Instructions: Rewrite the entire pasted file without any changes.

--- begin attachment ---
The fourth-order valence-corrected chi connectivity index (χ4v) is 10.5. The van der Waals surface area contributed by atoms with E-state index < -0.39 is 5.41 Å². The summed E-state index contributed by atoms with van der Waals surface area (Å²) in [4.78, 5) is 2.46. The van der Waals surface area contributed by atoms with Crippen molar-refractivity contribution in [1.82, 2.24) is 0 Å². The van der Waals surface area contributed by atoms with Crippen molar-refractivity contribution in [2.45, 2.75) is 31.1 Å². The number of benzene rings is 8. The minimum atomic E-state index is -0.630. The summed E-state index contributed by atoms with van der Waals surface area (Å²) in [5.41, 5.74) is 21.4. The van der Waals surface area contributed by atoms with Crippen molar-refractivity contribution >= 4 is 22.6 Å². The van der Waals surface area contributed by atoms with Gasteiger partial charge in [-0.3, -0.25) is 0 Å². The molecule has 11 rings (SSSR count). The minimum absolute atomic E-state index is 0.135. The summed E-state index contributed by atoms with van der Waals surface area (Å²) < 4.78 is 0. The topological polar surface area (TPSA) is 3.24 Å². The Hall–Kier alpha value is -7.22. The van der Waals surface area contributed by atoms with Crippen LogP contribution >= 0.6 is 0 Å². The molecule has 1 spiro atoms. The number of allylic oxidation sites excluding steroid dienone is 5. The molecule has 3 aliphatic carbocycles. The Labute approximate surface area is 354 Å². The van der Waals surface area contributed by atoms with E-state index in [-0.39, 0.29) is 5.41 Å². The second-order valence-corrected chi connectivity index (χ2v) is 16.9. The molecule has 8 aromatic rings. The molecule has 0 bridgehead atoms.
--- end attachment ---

The fourth-order valence-corrected chi connectivity index (χ4v) is 10.5. The van der Waals surface area contributed by atoms with E-state index < -0.39 is 5.41 Å². The summed E-state index contributed by atoms with van der Waals surface area (Å²) in [4.78, 5) is 2.46. The van der Waals surface area contributed by atoms with Crippen molar-refractivity contribution in [1.82, 2.24) is 0 Å². The van der Waals surface area contributed by atoms with Crippen molar-refractivity contribution in [2.45, 2.75) is 31.1 Å². The number of benzene rings is 8. The minimum atomic E-state index is -0.630. The summed E-state index contributed by atoms with van der Waals surface area (Å²) in [5.41, 5.74) is 21.4. The van der Waals surface area contributed by atoms with Crippen molar-refractivity contribution >= 4 is 22.6 Å². The van der Waals surface area contributed by atoms with Gasteiger partial charge in [-0.3, -0.25) is 0 Å². The molecule has 11 rings (SSSR count). The minimum absolute atomic E-state index is 0.135. The summed E-state index contributed by atoms with van der Waals surface area (Å²) < 4.78 is 0. The topological polar surface area (TPSA) is 3.24 Å². The Hall–Kier alpha value is -7.22. The van der Waals surface area contributed by atoms with Crippen LogP contribution >= 0.6 is 0 Å². The molecule has 1 spiro atoms. The number of allylic oxidation sites excluding steroid dienone is 5. The molecule has 3 aliphatic carbocycles. The Labute approximate surface area is 354 Å². The van der Waals surface area contributed by atoms with E-state index in [-0.39, 0.29) is 5.41 Å². The second-order valence-corrected chi connectivity index (χ2v) is 16.9. The molecule has 8 aromatic rings. The molecule has 0 bridgehead atoms.